Temporal stability of Salmonella enterica and Listeria monocytogenes levels across irrigation water types
- 1Environmental Microbial and Food Safety Laboratory, USDA-ARS, Beltsville, MD, USA
- 2Department of Food Science, University of Maryland Eastern Shore
- 3Maryland Institute of Applied and Environmental Health, University of Maryland College Park
- 4Plant Science and Landscape Architecture, University of Maryland College Park
- 5Department of Animal and Food Sciences, University of Delaware
- 6Department of Agriculture, Food and Resource Sciences, University of Maryland Eastern Shore
Enteric bacterial pathogens in irrigation water can be a public health and food safety issue when contaminating produce. Microbial water quality varies depending on the location and type of water source. We hypothesis temporally stable spatial patterns in levels of Salmonella enterica and Listeria monocytogenes exist in individual water sources in the same region. To test this hypothesis, samples were collected from six water sources in the mid-Atlantic U.S over two years, twice every month during growing season (May to September) and once a month during non-growing seasons (October to April). The sampling sites represented four rivers and two ponds. Several environmental covariates (conductivity, ORP, pH, salinity, dissolved oxygen, turbidity, cumulative rainfall for one and seven day prior to sampling dates) were measured in conjunction with quantitative pathogen recovery. Temporal stability was quantified by computing the mean relative difference (MRD) of pathogen levels from the average across the monitoring location at the same sampling dates. The Spearman rank correlation coefficient between each pathogen level on successive sampling dates was calculated. Levels of both pathogens at each location demonstrated temporally stable spatial patterns. The overall MRD values of pathogens in river water were higher than MRD values of pathogens in pond water. The MRD values for S. enterica were similar to the MRD values of cumulative 7-day rainfall. An inverse relationship between the MRD values of L. monocytogenes and water temperature were found. The Spearman rank correlation for both pathogens indicated moderate to strong relationship between consecutive sampling events in approximately 80% of cases. These can be used to improve regional monitoring of microbial quality of irrigation water.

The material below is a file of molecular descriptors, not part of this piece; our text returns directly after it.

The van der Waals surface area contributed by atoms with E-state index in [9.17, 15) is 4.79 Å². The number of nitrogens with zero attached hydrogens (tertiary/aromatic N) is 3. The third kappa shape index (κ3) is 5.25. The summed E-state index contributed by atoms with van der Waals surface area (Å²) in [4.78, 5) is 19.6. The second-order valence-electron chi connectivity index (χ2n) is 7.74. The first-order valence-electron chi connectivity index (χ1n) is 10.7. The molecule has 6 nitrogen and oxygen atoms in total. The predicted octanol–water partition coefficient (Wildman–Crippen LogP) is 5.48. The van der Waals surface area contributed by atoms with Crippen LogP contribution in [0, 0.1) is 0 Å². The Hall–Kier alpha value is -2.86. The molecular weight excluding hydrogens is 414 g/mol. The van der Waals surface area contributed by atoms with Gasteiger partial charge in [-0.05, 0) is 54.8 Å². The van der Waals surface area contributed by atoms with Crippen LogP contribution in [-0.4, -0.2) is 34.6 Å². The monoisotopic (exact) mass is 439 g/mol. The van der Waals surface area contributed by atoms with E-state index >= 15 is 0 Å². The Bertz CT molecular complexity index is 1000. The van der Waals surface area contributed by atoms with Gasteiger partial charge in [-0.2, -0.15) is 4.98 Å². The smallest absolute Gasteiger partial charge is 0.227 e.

How to cite: Kim, S., Pachepsky, Y., White, C., Gerdes, M., Goldstein, R., Sapkota, A., Micallef, S., Kniel, K., Parveen, S., Hashem, F., and Sharma, M.: Temporal stability of Salmonella enterica and Listeria monocytogenes levels across irrigation water types, EGU General Assembly 2021, online, 19–30 Apr 2021, EGU21-6109, https://doi.org/10.5194/egusphere-egu21-6109, 2021.
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